But while reconciliation was trembling in the air, while each was, in a measure, stalling it off, so that they might the more voluptuously and sentimentally enjoy it when it came, they were permanently interrupted by a twenty-minute phone call for Betty from a garrulous aunt. At the end of eighteen minutes Perry Parkhurst, urged on by pride and suspicion and injured dignity, put on his long fur coat, picked up his light brown soft hat, and stalked out the door.
"It's all over," he muttered brokenly as he tried to jam his car into first. "It's all over--if I have to choke you for an hour, damn you!". The last to the car, which had been standing some time and was quite cold.
He drove downtown--that is, he got into a snow rut that led him downtown. He sat slouched down very low in his seat, much too dispirited to care where he went.
In front of the Clarendon Hotel he was hailed from the sidewalk by a bad man named Baily, who had big teeth and lived at the hotel and had never been in love.
"Perry," said the bad man softly when the roadster drew up beside him at the curb, "I've got six quarts of the doggonedest still champagne you ever tasted. A third of it's yours, Perry, if you'll come up-stairs and help Martin Macy and me drink it."
"Baily," said Perry tensely, "I'll drink your champagne. I'll drink every drop of it, I don't care if it kills me."
"Shut up, you nut!" said the bad man gently. "They don't put wood alcohol in champagne. This is the stuff that proves the world is more than six thousand years old. It's so ancient that the cork is petrified. You have to pull it with a stone drill."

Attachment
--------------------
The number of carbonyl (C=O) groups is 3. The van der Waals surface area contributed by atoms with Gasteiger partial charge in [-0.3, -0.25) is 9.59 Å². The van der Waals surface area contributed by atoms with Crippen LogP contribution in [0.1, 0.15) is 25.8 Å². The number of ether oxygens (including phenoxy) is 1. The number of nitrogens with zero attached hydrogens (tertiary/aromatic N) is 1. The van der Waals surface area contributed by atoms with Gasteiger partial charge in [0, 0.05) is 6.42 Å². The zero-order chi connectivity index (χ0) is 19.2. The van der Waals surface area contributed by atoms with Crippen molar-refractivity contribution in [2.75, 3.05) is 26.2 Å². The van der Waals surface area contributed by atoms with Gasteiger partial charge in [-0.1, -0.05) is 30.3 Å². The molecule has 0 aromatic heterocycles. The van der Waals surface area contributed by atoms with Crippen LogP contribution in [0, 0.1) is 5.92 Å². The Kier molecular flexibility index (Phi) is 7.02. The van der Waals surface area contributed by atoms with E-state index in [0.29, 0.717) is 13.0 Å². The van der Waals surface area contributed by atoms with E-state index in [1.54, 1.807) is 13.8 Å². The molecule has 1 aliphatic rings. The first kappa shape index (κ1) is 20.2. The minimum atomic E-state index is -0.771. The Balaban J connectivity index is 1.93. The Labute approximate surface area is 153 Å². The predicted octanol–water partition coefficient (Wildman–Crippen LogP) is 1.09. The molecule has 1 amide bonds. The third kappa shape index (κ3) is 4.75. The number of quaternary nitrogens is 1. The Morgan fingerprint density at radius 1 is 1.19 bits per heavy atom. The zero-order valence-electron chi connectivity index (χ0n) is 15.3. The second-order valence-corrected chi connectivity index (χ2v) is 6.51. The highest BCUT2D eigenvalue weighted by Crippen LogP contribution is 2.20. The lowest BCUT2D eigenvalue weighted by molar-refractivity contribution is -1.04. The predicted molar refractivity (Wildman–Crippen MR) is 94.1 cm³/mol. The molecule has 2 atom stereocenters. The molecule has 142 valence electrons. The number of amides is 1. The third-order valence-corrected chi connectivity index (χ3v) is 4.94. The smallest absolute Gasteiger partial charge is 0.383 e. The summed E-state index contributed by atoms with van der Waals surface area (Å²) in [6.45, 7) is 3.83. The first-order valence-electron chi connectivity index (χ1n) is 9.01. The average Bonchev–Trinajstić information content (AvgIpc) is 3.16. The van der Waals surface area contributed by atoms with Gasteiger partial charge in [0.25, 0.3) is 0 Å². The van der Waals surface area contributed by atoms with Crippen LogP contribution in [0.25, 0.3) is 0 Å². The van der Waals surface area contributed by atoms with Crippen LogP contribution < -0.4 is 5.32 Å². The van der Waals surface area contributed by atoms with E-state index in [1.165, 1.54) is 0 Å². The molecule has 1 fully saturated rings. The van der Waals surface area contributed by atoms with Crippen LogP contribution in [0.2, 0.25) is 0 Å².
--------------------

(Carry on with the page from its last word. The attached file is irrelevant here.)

"Take me up-stairs," said Perry moodily. "If that cork sees my heart it'll fall out from pure mortification."
The room up-stairs was full of those innocent hotel pictures of little girls eating apples and sitting in swings and talking to dogs. The other decorations were neckties and a pink man reading a pink paper devoted to ladies in pink tights.
"When you have to go into the highways and byways----" said the pink man, looking reproachfully at Baily and Perry.
"Hello, Martin Macy," said Perry shortly, "where's this stone-age champagne?"
"What's the rush? This isn't an operation, understand. This is a party."
Perry sat down dully and looked disapprovingly at all the neckties.
Baily leisurely opened the door of a wardrobe and brought out six handsome bottles.
"Take off that darn fur coat!" said Martin Macy to Perry. "Or maybe you'd like to have us open all the windows."
"Give me champagne," said Perry.
"Going to the Townsends' circus ball to-night?"
"Why not go?"
"Oh, I'm sick of parties," exclaimed Perry. "I'm sick of 'em. I've been to so many that I'm sick of 'em."
"Maybe you're going to the Howard Tates' party?"
"No, I tell you; I'm sick of 'em."
"Well," said Macy consolingly, "the Tates' is just for college kids anyways."
"I tell you----"
"I thought you'd be going to one of 'em anyways. I see by the papers you haven't missed a one this Christmas."
"Hm," grunted Perry morosely.
He would never go to any more parties. Classical phrases played in his mind--that side of his life was closed, closed. Now when a man says "closed, closed" like that, you can be pretty sure that some woman has double-closed him, so to speak. Perry was also thinking that other classical thought, about how cowardly suicide is. A noble thought that one--warm and inspiring. Think of all the fine men we should lose if suicide were not so cowardly!